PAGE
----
The Washington Redskins and the Dallas Cowboys lost their arbitration case because the loss of their combined $46 million of salary cap was written into the Collective Bargaining Agreement itself.
That was the case made by the NFL when it asked the arbitrator, University of Pennsylvania Law School professor Stephen Burbank, to dismiss the Redskins-Cowboys appeal. Prof. Burbank looked at the documents and agreed with the league. Voila! Case dismissed.
That’s everything you need to know.
We read Burbank’s findings (H/T Rich Campbell, Washington Times) so that you would not have to. Like any legal document, it is replete with multi-syllable words and jargon. We give you a sports fan’s superficial summary below, but first some key dates.
May 2008 – NFL owners chose to opt out of the 1993 Collective Bargaining Agreement that was extended in 2006.
March 2011 – The NFL Players’ Association decertified as a union in advance of the owners’ lockout of players.
July-August 2011 – Owners and players resolve their differences. Players recertify the NFL PA as a union and ratify a new CBA. Training camps open for the 2011 season.
March 2012 – NFL owners “reallocate” $46 million of salary cap from the Redskins and Cowboys for failure to follow guidelines on treatment of player salaries during the 2010 no cap year.
The Redskins and Cowboys, working together (I found it odd to write that), challenged the sanction as a violation of the CBA’s salary cap terms. The Agreement spells out in painful detail how salary caps are calculated. It specifies that the cap it to be applied equitably to all teams. Daniel Snyder and Jerry Jones both pointed out that the offending behavior was approved by the NFL Management Council when they occurred and that the owners colluded on the matter.
The league presented two documents to the arbitrator: a March 11, 2012 “reallocation letter” signed by the NFL Commissioner Roger Goodell and NFL PA Executive Director DeMaurice Smith and Resolution MC-3 adopted on March 27, 2012 that directed the Management Council to confirm that the March 11 reallocation letter was valid and ratified the reallocation as an amendment to the CBA itself.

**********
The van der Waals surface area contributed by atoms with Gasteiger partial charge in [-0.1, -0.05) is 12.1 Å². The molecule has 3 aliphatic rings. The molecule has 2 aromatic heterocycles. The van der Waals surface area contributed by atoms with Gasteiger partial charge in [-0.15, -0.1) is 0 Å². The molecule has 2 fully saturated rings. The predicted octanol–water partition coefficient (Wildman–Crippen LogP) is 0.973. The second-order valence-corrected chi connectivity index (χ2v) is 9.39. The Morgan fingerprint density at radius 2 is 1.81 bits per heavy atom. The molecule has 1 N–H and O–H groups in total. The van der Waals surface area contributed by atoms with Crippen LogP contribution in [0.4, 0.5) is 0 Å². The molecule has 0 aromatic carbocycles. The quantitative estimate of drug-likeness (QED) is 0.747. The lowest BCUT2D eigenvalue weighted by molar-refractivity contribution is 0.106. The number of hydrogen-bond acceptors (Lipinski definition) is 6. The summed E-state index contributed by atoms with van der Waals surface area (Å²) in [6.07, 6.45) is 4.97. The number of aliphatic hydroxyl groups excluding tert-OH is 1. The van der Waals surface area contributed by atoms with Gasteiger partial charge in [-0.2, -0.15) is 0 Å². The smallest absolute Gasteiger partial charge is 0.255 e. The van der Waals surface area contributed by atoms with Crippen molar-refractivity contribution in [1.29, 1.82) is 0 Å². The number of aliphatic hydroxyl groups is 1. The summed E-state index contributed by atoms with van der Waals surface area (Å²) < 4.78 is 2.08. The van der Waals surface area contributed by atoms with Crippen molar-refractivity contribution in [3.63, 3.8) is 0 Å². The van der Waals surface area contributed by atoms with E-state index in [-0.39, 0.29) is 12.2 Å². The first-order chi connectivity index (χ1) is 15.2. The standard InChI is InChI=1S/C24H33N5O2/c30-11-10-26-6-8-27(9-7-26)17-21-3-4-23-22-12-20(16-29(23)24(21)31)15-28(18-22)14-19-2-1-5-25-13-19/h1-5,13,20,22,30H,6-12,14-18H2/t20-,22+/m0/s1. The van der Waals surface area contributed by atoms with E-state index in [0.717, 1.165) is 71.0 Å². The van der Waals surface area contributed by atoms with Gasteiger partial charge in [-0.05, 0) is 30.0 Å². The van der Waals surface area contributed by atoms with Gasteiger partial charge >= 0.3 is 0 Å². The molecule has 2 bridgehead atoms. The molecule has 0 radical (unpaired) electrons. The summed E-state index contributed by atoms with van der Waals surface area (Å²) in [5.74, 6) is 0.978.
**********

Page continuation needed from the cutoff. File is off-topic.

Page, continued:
The resolution passed by a vote of 29 in favor, 2 (Redskins and Cowboys) against and one abstain.
The arbitrator wrote that the teams’ case “must fail as a matter of law” if the March 11 reallocation letter or the March 27 Resolution were found to be valid. Burbank then found that they were indeed valid.
Redskins fans’ sense of outrage stemmed from the appearance of collusion by the owners. As we (should have) learned from the lockout, both case law and federal labor law changes the treatment of collusion in labor deals between owners and unionized workers.
The definition of collusion is written in the CBA. The clubs raised that point. The arbitrator ruled that any collusion by owners, if it occurred, would have violated the 2006 CBA Extension that no longer applies. The current CBA shields the owners from collusion. Thus, the teams may not go down that path to make their case.
NFL team exec on Cowboys/Redskins: “They weren’t fined, didn’t lose draft picks. Just gave back Cap room they shouldn’t have had.”
— Andrew Brandt (@adbrandt) May 22, 2012
Roger Goodell is a very sharp lawyer. The NFL is full of very sharp lawyers. Whether it’s salary cap sanctions, player suspensions for bounties or violations of the personal conduct clause, those guys don’t move unless they are on a solid legal footing. I am guessing that Jonathan Vilma’s lawsuit for defamation is more for public consumption than for release of documents. This is one of those be careful what you wish for moments. Vilma may merely want to know who ratted him out. He ought not to want Goodell to release the goods. He surely has them.